by Tom Hawyard
My mind, full of ideas and pop tarts.
|May God bless Facebook and all those who use it.
If there is some divine force watching over us from way up above the clouds, then He, She or They will be delighted to find that the social network site that you, your mum, the cook, the thief, the wife and her lover are on- Facebook- has such a religiously utopian core. For whatever event that hits the front pages one day, there is a Facebook group devoted solely to it the next. In fact, that is somewhat of an understatement, or overstatement if you will, because within minutes a group is usually sitting there, waiting in your mini feed, waiting to be assessed.
I say ‘your’ simply because it would be foolish for me to assume that even one person out there doesn’t have a profile on the site. People set up profiles for celebrities, their pets, pubs, clubs, schools and Universities. Recently I even saw a profile for a ‘Mark Watson’s Mum’. Brilliant! Especially if Mrs Watson made it herself.
So, what of it. So people make groups. Who am I to judge? Well, in all honesty, it seems to be the other way around. Case in point, the group ‘Stop Knife Crime…NOW!’ A clear message, one delivered with force and capital letters. Okay so far. A serious problem which needs addressing and which has thousands of people supporting the solution to it. Fair as fair can be.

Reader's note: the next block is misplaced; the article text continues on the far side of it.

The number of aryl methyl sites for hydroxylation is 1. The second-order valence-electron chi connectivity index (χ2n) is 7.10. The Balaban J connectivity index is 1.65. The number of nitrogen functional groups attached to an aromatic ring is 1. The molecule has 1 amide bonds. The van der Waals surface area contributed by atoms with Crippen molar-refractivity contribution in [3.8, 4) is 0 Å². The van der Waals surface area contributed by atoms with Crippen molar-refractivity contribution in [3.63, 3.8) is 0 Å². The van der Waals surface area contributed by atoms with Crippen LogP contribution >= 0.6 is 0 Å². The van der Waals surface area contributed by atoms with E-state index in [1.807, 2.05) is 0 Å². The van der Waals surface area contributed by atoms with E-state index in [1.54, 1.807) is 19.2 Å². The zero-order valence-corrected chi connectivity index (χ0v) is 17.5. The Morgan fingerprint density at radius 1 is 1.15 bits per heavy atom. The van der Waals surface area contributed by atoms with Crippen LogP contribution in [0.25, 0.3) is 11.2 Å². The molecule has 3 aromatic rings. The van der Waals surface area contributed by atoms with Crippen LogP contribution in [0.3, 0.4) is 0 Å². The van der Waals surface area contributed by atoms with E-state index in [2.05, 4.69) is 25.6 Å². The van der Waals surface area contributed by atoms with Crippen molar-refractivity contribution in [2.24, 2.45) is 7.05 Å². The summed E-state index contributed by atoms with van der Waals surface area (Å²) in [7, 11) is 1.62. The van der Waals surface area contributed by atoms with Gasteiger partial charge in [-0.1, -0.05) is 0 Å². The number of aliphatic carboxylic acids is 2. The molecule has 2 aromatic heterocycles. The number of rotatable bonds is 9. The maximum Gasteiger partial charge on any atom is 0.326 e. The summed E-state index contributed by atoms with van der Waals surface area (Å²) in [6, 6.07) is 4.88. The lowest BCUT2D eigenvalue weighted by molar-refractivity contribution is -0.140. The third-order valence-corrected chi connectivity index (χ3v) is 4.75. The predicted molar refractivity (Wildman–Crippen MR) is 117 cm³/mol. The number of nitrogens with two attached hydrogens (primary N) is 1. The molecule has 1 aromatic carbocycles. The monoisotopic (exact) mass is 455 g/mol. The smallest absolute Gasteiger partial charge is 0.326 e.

However, (and this is where my line draws), I firmly believe that people set up groups in order to simply have high numbers in them. Cynical to think, yes. Completely false, no. At the bottom of these group descriptions we are faced with ‘invite as many as you can!!’ And this is where I enter stage.
The invite fills my screen. Now, happy as I am to help stop knife crime, I don’t feel my joining a Facebook group to suggest it stops will help the cause. Also, I only become part of a group that I contribute to, or intend to at some point. The knife crime group is something I wouldn’t actually add anything to in any way apart from an extra number. This isn’t one of those ‘if I don’t vote it wont matter, it’s only one person‘ sort of thing. It’s a legitimate belief that I am simply a number.
So I choose not to join. But it’s not that simple. There isn’t a ‘No’ button, there’s an ‘ignore’ button. All of a sudden I’m not just politely declining to join the war on knives via Facebook, I’m ignoring knife crime. I’m ignoring tragedy, and ignoring the pain of those involved. Which I deny. I’m not ignoring it, I’m saying no to a group about it. That is entirely different.
The second issue I have with this is that most of my friends fall for this. They see the ‘ignore’ button as a sign of, well, tyranny is the only word I can think of. They join so others don’t have to see that they didn’t join. It doesn’t announce groups you decline invitations to, but at least one person will know. The person who invited you. Who, I have noticed, is always someone I don’t necessarily know that well. Not only am I an acquaintance, I’m an evil one.
When Heath Ledger died, around fifty groups devoted to the tragic actor sprung up. Why weren’t all those on the groups united into one? Or those who created them just more interested in being a number on another similar group? Surely all of the group’s members added together means more than dozens of separate forums? Or am I really just evil? Even Mark Watson’s Mum wouldn’t ignore knife crime. And her profile isn’t even real. Unless…